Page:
The Punt: Mr Boucher's day in the sun
Bank results have tended to be dour events in recent years, and with good reason too.
By and large the chief executive would arrive in and describe in detail the scale of the losses his company had recorded, and how much it was costing the taxpayer.
For Bank of Ireland however those days seem to be a thing of the past for now.
As it reported net profits for the first half of this year that nearly doubled to €624m, it is perhaps not surprising that company chief executive Richie Boucher, below, was all smiles yesterday.
Boucher clearly believes things are on the up at the moment, and why wouldn't he.
The bank's profit was far ahead of expectations and perhaps more importantly the firm's balance sheet is its strongest for some time, with its tier one capital ratio now over 11pc.
Boucher has been referred to as "the great survivor" for being the only remaining senior executive from before the crash who is still in a top job with one of the main banks. He also seems to be overcoming doubts that he could grow the business after years of cost cutting.
Boucher will never be Mr Popular - nobody associated with the boom ever will be - but for now he seems to be on top of the world.
Who would be a bank chairman?
It's tough at the top of a big bank. Just ask Brian Moynihan. The Bank of America chief executive is under the cosh at the moment.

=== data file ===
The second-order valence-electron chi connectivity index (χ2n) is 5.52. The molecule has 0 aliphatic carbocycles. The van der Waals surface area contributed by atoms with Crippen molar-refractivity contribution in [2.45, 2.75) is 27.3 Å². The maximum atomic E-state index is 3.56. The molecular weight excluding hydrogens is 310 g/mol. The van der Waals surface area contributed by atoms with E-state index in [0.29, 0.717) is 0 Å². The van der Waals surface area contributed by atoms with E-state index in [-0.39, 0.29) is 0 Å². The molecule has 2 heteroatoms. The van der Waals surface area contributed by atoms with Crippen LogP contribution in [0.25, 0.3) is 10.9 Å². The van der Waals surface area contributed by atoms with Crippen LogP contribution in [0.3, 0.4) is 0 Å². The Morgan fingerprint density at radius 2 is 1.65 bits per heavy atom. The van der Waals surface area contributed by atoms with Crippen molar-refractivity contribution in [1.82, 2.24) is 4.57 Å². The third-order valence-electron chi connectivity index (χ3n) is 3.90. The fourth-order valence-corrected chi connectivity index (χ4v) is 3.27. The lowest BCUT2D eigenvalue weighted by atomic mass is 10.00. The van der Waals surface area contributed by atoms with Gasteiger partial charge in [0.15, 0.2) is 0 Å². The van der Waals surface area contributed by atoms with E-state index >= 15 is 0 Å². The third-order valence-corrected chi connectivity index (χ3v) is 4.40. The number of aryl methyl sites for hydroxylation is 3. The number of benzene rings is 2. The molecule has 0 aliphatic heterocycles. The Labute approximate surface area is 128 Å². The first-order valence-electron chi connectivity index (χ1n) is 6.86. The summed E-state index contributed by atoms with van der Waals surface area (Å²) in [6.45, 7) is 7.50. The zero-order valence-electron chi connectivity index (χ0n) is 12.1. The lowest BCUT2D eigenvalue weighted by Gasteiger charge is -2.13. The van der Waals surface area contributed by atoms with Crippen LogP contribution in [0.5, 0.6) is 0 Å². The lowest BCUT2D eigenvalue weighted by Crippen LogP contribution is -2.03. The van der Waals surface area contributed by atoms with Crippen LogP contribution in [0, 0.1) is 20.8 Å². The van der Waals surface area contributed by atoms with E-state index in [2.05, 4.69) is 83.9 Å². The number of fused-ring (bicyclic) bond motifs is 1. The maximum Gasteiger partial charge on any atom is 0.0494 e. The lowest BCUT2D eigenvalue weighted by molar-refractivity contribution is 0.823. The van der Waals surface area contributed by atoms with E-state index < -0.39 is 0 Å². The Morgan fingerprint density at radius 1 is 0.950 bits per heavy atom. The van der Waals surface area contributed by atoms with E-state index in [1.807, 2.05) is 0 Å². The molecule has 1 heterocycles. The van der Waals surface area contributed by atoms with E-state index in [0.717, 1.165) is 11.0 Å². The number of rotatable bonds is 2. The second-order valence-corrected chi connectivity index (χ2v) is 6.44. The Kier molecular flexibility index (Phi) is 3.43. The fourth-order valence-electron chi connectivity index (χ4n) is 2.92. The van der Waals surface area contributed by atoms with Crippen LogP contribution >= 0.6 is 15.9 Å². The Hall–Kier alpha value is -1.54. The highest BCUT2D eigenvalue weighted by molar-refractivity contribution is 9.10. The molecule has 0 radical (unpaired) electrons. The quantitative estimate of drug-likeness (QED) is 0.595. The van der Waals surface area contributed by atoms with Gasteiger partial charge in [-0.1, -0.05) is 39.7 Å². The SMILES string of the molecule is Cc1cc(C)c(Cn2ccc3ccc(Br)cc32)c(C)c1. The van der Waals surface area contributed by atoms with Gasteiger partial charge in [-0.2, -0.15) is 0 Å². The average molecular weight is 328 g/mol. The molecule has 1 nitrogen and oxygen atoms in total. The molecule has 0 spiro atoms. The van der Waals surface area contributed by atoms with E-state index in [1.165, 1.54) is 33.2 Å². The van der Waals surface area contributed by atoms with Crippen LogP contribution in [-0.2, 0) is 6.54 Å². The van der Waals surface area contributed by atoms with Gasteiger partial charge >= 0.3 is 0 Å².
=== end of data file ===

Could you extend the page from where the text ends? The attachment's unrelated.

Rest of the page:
After taking over in the middle of the financial crisis, he has slowly nursed the gargantuan firm back to health but investors are still not too happy.
Unusually for Wall Street, Moynihan was not made chairman of the company when he took over the firm back in 2009.
That was soon rectified however, and he was elevated to the chairmanship last year, even though it's no longer considered good corporate governance for one person to hold the chair and ceo positions.
Now though, it seems he may lose the chairmanship after a shareholder vote later this year.
Investors will vote on whether the board should have allowed him to be chairman in the first place but realistically it will be a referendum on Moynihan's performance.
Tough times for the Boston native.
Floating on air, for now
Fair play to David Walsh, of Athy, Co Carlow-based Netwatch and Conor McCormack, or Dunleer, Co Louth-based Mcor Technologies.
The two Irish startup founders have put their business ambitions front and centre by outing themselves as the faces of the Irish Stock Exchange #IPOready scheme.
It means security systems developer Netwatch and 3D printer-maker Mcor see themselves as real players, with ambitions to hit the big time.
As so they should be. Both companies are more than 10 years old, and are already not only significant local employers but successfully exporting their products.
#IPOready is coaching ceos and finance chiefs from 10 Irish companies through a three-phase, 15-month programme that will cover everything from finance, and leadership to the hows and whys of attracting investors.
The project is being run by the ISE along with Enterprise Ireland.
It aims to bring home to managers at growth oriented businesses the option of tapping public markets to fund growth.
It's a response to what policy makers see as the problem of too many Irish entrepreneurs selling to international firms just as their businesses are starting to build real scale.
Such a move can be great for founders but it means long-term benefits of Irish enterprise end up being reaped abroad.